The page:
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Jan 09, 2019

Looking into some barriers facing green-growth enterprises in Kenya

The green entrepreneurship ecosystem in Kenya is dominated by young, educated and enthusiastic individuals with a hope for better world, stable businesses, and a desire to be their own bosses. They hail from various sectors including agribusiness, cleantech, renewable energy and water management. Over the past few years, these enterprises have created and adapted technologies and solutions to solve some of Kenya’s greatest sustainability challenges.

Related article: The journey of an entrepreneur

The role of green-growth enterprises in Kenya’s sustainable development journey is especially important at this moment when investment in solutions to combat the country’s climate challenges is high, as well as a public necessity. Building on this progress, Kenya’s green-growth entrepreneurs require support to jump over the barriers that are hindering their growth as they attempt to respond to Kenya’s climate threats.

Based on my experience and observations within Kenya’s green-growth enterprise space, these are some overarching barriers that ought to be brought to our attention as we seek to strengthen the capabilities of green-growth enterprises in Kenya:

Majority of solo green entrepreneurs in Kenya do not have co-founders to assist them in building high-growth sustainable enterprises. Again, the skills gap in Kenya limits most sustainable enterprises from reaching their full potential. While entrepreneurs are generally highly skilled, most of their value tends to lie in technical areas, without adequate business savviness required to advance their concepts and technologies beyond the ideation and early stages.

Lack of adequate policy support to green-growth enterprises in Kenya. In my recent analysis, the policy aspects of sustainable entrepreneurship remain relatively new in Kenya. Again, we are yet to develop a comprehensive framework for roles of various stakeholders within our ecosystem. We are dragged down further by misconceptions about the profile of green-growth entrepreneurs, thus, hindering the evolution and maturity of the ecosystem.

Mentorship is a very critical component in the growth of entrepreneurs. However, finding solid vested mentors in Kenya to guide sustainable entrepreneurs through all phases of the growth cycle is difficult. At Kenya Climate Innovation Center, we have made it a priority to enhance entrepreneurs’ access to mentors by cultivating a culture “giving-back” in our climate entrepreneurship ecosystem. Despite the progress, majority of young green entrepreneurs still view senior entrepreneurs as unwilling to mentor them. Women green-growth entrepreneurs would really benefit from a dedicated support and mentorship because of the overarching inhibiting factors that deters their success in sustainable entrepreneurship including cultural expectations (including social and familial responsibilities) and; a lack of access to information, networks, and financing.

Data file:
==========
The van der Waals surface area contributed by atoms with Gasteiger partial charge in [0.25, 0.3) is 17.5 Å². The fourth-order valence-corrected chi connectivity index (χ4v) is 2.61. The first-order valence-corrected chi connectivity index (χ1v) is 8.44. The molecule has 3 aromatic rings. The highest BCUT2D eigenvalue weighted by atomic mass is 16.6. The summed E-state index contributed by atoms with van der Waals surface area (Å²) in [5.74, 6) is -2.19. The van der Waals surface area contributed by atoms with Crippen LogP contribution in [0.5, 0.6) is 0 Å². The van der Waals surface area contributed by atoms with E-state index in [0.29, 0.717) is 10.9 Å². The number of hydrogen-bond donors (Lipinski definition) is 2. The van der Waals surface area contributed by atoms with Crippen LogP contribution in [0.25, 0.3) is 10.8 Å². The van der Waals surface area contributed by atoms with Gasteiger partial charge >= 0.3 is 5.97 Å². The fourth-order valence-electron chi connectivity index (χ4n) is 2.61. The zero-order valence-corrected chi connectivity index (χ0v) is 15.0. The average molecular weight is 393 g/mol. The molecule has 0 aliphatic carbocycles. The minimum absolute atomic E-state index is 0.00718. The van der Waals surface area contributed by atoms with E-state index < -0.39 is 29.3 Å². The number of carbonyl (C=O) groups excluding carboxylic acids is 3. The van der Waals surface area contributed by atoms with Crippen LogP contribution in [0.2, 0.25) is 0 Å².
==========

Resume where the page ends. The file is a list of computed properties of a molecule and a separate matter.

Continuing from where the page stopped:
Kenya’s green-growth enterprise ecosystem is growing but is facing a serious challenge of fragmentation. Despite the efforts in establishing government institutions to link green enterprises with opportunities and support, a disconnect still exists within the ecosystem due to inadequate communication among the key players- mainly the government and the private sector. This blurred path of engagement has resulted in lack of sufficient support for sustainable entrepreneurial activities in the country.

Green growth entrepreneurs lack adequate later-stage support. The general consensus among majority of Kenya’s green entrepreneurs is that early-stage support exists, however, it requires stronger connections in the ecosystem, as well as upgrade of existing infrastructure and quality. It is also evident that the support a sustainable entrepreneur can receive currently has its limits. Despite the presence of incubation and acceleration services, it is still difficult for many sustainable entrepreneurs to fully scale their businesses in the absence of robust financial support at later stages.

Inadequate market access is another impediment to sustainable entrepreneurs in Kenya. Despite a recent study which revealed that the demand for sustainable products in Kenya is 57%, majority of sustainable entrepreneurs find the Kenyan market to be small and difficult to access with opportunities perceived to be reserved for larger, more established firms.

Majority of sustainable investments in Kenya are supported by foreign grants and foreign angel investors who are not able to fully accommodate the ever-growing green start-ups. Funding is further limited by risk-averse local investors, hence the entrepreneurs have to rely on self-funding at the early-stages. This funding barrier is also enhanced by inadequate number of risk appetite among investors who are commonly viewed as only seeking stable investments. Accordingly, it is common to find many Kenyan investors investing in real estate rather than in a green start-up venture.


Although the opportunities of growth for Kenya’s sustainable entrepreneurs are on the rise, stronger green-oriented entrepreneurship-related policies and support to the ecosystem is a must as a first step to addressing the above challenges. Such concerted support would help enhance the environment for green-growth entrepreneurs, and unlock the full potential of Kenya’s sustainable development agenda.


By: Zachary Mikwa 

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